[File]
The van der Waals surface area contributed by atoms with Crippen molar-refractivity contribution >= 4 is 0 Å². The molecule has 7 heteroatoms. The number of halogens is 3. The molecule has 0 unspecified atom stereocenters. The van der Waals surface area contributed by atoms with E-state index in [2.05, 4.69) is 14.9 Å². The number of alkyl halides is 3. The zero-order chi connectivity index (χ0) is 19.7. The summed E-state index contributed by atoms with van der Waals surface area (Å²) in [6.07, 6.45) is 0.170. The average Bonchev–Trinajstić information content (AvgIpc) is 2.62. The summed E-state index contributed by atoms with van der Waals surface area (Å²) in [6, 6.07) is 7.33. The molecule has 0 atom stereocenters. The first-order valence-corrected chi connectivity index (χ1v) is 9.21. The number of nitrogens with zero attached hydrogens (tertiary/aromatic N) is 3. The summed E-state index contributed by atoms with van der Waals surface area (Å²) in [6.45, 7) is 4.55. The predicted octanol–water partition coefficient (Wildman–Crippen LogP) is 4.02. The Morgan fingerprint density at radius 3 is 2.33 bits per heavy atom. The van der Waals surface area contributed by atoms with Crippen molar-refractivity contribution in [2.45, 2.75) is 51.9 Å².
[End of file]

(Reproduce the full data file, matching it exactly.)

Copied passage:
The van der Waals surface area contributed by atoms with Crippen molar-refractivity contribution >= 4 is 0 Å². The molecule has 7 heteroatoms. The number of halogens is 3. The molecule has 0 unspecified atom stereocenters. The van der Waals surface area contributed by atoms with E-state index in [2.05, 4.69) is 14.9 Å². The number of alkyl halides is 3. The zero-order chi connectivity index (χ0) is 19.7. The summed E-state index contributed by atoms with van der Waals surface area (Å²) in [6.07, 6.45) is 0.170. The average Bonchev–Trinajstić information content (AvgIpc) is 2.62. The summed E-state index contributed by atoms with van der Waals surface area (Å²) in [6, 6.07) is 7.33. The molecule has 0 atom stereocenters. The first-order valence-corrected chi connectivity index (χ1v) is 9.21. The number of nitrogens with zero attached hydrogens (tertiary/aromatic N) is 3. The summed E-state index contributed by atoms with van der Waals surface area (Å²) in [6.45, 7) is 4.55. The predicted octanol–water partition coefficient (Wildman–Crippen LogP) is 4.02. The Morgan fingerprint density at radius 3 is 2.33 bits per heavy atom. The van der Waals surface area contributed by atoms with Crippen molar-refractivity contribution in [2.45, 2.75) is 51.9 Å².